Next, we assessed the effects of IL-1 on airway fibroblast-ECM expression. IL-1α and IL-1β, but not IL-33, significantly suppressed the mRNA (Fig. 3a–c) and protein (see Supplementary Fig. S8a and Fig. S9 for representative full collagen blots) expression of collagen Iα1 in PAFs, with no difference in the response between asthmatic and non-asthmatic donors. IL-1 has been shown to suppress collagen expression via down-regulation of the sonic Hedgehog (SHH) transcription factor glioma-associated oncogene homolog 1 (GLI-1) in human lung fibroblasts25. We found IL-1α and IL-1β, but not IL-33 down-regulated GLI-1 expression in PAFs (Fig. 3d–f). In addition to collagen Iα1, IL-1α/β, but not IL-33, also suppressed the expression of the ECM proteins, periostin and fibronectin, which are known to be altered in expression in asthma (see Supplementary Fig. S8b–g). However, IL-1 stimulation had no effect on the expression of the proteoglycan decorin (see Supplementary Fig. S8h–j), which has been shown to be involved in the spacing of collagen fibrils. There were no differences in the response of asthmatic and non-asthmatic-derived airway fibroblasts to IL-1α/β or IL-33 stimulation.

Figure 3
figure 3

IL-1α and IL-1β induce decreased extracellular matrix protein expression in airway fibroblasts. Primary airway fibroblasts from non-asthmatics and asthmatics were grown to confluence on collagen I coated plates and stimulated with or without 1 ng/ml recombinant human IL-1α, IL-1β or IL-33 for 24 hours. The mRNA expression of Collagen Iα1 (a–c), and glioma-associated oncogene homolog 1 (GLI-1) (d–f) was assessed at 24 hours. Exact P values indicated.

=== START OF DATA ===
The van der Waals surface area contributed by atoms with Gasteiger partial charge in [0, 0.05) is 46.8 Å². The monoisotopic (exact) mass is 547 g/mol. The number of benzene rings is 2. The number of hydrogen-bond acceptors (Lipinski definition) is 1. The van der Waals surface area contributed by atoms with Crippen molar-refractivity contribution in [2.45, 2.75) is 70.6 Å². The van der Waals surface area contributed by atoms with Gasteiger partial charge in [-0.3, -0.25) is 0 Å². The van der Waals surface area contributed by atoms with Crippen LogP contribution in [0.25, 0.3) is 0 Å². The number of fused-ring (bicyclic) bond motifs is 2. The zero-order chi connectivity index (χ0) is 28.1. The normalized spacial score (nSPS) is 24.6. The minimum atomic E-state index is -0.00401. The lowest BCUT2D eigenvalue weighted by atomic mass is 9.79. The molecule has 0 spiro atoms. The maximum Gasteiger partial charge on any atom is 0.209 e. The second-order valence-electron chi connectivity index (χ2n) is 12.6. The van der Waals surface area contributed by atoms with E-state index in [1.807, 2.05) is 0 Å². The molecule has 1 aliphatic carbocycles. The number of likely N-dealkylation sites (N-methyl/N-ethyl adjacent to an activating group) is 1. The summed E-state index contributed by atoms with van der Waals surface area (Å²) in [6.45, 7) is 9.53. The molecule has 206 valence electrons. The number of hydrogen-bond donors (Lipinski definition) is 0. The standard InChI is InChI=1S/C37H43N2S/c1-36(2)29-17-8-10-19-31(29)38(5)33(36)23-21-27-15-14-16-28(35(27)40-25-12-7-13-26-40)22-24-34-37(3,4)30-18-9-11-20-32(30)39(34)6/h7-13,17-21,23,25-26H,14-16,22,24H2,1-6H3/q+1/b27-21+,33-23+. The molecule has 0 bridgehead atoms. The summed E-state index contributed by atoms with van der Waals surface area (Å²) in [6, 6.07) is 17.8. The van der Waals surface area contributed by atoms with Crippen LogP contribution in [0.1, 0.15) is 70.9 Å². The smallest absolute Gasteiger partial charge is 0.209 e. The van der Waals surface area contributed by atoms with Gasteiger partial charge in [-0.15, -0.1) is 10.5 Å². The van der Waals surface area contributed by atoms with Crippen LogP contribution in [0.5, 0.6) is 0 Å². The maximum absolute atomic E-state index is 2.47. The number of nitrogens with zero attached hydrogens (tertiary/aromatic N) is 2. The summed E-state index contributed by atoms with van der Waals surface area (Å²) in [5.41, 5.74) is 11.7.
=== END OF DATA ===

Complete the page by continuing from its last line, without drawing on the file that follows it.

IL-1 inhibits collagen I fiber formation and contraction by airway fibroblasts

It is well known in literature that collagen deposition is an important feature of asthmatic airway remodeling5,22. Importantly, we have recently shown that airway fibroblasts are not only essential for collagen deposition but also its repair and remodeling in the airways23. To assess the ability of airway fibroblasts to repair and remodel fibrillar collagen I, a free-floating hydrolyzed rat-tail collagen I gel contraction assay was used. Airway fibroblasts were seeded on top of the gel and allowed to migrate through and contract the gel for 24 hours. Representative images of contraction of PAF-seeded collagen gels after IL-1α/β and IL-33 stimulation compared to non-stimulated controls are shown in Fig. 4a. We have previously shown that asthmatic-derived fibroblasts are defective in collagen I gel contraction in a 72 hour collagen gel contraction model23, and this was confirmed in this study (Fig. 4b) in our 24 hour model. In response to IL-1α and IL-1β, but not IL-33, PAFs were inhibited in the remodeling and contraction of the hydrolyzed collagen I compared to non-stimulated control conditions (Fig. 4c). There was no difference in the response of non-asthmatic and asthmatic airway fibroblasts to IL-1α and IL-1β stimulation. During gel-contraction, there is extrusion of water from collagen gels due to matrix compaction by fibroblasts which causes gel-weight to decrease26. In validation of the inhibition of contraction by IL-1α and IL-1β, the collagen I gel weight did not decrease when stimulated with IL-1α and IL-1β, compared to IL-33 treatment and non-stimulated controls (Fig. 4d).

Figure 4
figure 4